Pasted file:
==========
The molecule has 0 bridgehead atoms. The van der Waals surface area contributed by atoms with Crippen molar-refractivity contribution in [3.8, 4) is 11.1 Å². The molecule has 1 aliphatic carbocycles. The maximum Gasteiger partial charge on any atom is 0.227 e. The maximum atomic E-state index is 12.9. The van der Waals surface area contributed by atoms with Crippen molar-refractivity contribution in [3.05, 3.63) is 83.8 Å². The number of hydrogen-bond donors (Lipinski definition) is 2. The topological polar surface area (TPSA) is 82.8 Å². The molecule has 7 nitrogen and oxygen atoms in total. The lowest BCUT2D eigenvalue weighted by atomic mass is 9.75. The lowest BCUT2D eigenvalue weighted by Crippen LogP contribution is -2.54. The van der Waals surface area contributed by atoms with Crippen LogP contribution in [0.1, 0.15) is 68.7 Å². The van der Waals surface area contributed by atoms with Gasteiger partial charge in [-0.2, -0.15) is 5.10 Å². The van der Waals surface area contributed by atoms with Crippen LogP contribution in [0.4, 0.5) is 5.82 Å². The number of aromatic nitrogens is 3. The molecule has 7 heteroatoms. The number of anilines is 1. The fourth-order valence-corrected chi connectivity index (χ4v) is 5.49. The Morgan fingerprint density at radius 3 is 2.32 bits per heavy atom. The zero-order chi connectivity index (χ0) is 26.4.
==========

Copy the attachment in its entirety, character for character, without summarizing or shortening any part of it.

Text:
The molecule has 0 bridgehead atoms. The van der Waals surface area contributed by atoms with Crippen molar-refractivity contribution in [3.8, 4) is 11.1 Å². The molecule has 1 aliphatic carbocycles. The maximum Gasteiger partial charge on any atom is 0.227 e. The maximum atomic E-state index is 12.9. The van der Waals surface area contributed by atoms with Crippen molar-refractivity contribution in [3.05, 3.63) is 83.8 Å². The number of hydrogen-bond donors (Lipinski definition) is 2. The topological polar surface area (TPSA) is 82.8 Å². The molecule has 7 nitrogen and oxygen atoms in total. The lowest BCUT2D eigenvalue weighted by atomic mass is 9.75. The lowest BCUT2D eigenvalue weighted by Crippen LogP contribution is -2.54. The van der Waals surface area contributed by atoms with Crippen LogP contribution in [0.1, 0.15) is 68.7 Å². The van der Waals surface area contributed by atoms with Gasteiger partial charge in [-0.2, -0.15) is 5.10 Å². The van der Waals surface area contributed by atoms with Crippen LogP contribution in [0.4, 0.5) is 5.82 Å². The number of aromatic nitrogens is 3. The molecule has 7 heteroatoms. The number of anilines is 1. The fourth-order valence-corrected chi connectivity index (χ4v) is 5.49. The Morgan fingerprint density at radius 3 is 2.32 bits per heavy atom. The zero-order chi connectivity index (χ0) is 26.4.